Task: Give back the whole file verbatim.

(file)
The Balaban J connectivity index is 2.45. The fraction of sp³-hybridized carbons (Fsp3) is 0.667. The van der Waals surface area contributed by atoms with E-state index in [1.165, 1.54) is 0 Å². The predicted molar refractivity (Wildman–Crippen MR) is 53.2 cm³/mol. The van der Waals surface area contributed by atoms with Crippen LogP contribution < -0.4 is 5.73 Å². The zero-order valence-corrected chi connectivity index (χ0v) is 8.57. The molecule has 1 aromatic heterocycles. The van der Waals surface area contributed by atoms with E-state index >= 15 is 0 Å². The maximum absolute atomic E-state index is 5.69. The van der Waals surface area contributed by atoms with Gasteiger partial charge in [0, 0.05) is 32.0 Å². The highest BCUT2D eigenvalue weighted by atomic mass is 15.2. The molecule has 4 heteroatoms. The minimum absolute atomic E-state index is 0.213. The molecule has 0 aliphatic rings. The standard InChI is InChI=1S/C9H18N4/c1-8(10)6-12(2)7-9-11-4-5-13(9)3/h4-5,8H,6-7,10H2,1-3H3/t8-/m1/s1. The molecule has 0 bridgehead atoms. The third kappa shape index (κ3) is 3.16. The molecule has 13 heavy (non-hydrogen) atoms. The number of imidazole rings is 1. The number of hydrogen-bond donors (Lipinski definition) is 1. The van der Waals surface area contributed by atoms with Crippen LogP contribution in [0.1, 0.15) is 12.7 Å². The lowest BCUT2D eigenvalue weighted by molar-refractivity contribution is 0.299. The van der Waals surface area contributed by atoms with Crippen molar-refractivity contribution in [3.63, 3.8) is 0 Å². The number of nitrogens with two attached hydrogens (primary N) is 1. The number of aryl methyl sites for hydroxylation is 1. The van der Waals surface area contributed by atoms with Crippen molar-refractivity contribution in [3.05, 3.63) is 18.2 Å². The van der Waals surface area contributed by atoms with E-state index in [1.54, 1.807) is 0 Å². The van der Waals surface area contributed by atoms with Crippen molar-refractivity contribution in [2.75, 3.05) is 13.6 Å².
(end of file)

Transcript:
The Balaban J connectivity index is 2.45. The fraction of sp³-hybridized carbons (Fsp3) is 0.667. The van der Waals surface area contributed by atoms with E-state index in [1.165, 1.54) is 0 Å². The predicted molar refractivity (Wildman–Crippen MR) is 53.2 cm³/mol. The van der Waals surface area contributed by atoms with Crippen LogP contribution < -0.4 is 5.73 Å². The zero-order valence-corrected chi connectivity index (χ0v) is 8.57. The molecule has 1 aromatic heterocycles. The van der Waals surface area contributed by atoms with E-state index >= 15 is 0 Å². The maximum absolute atomic E-state index is 5.69. The van der Waals surface area contributed by atoms with Gasteiger partial charge in [0, 0.05) is 32.0 Å². The highest BCUT2D eigenvalue weighted by atomic mass is 15.2. The molecule has 4 heteroatoms. The minimum absolute atomic E-state index is 0.213. The molecule has 0 aliphatic rings. The standard InChI is InChI=1S/C9H18N4/c1-8(10)6-12(2)7-9-11-4-5-13(9)3/h4-5,8H,6-7,10H2,1-3H3/t8-/m1/s1. The molecule has 0 bridgehead atoms. The third kappa shape index (κ3) is 3.16. The molecule has 13 heavy (non-hydrogen) atoms. The number of imidazole rings is 1. The number of hydrogen-bond donors (Lipinski definition) is 1. The van der Waals surface area contributed by atoms with Crippen LogP contribution in [0.1, 0.15) is 12.7 Å². The lowest BCUT2D eigenvalue weighted by molar-refractivity contribution is 0.299. The van der Waals surface area contributed by atoms with Crippen molar-refractivity contribution in [3.63, 3.8) is 0 Å². The number of nitrogens with two attached hydrogens (primary N) is 1. The number of aryl methyl sites for hydroxylation is 1. The van der Waals surface area contributed by atoms with Crippen molar-refractivity contribution in [3.05, 3.63) is 18.2 Å². The van der Waals surface area contributed by atoms with E-state index in [1.54, 1.807) is 0 Å². The van der Waals surface area contributed by atoms with Crippen molar-refractivity contribution in [2.75, 3.05) is 13.6 Å².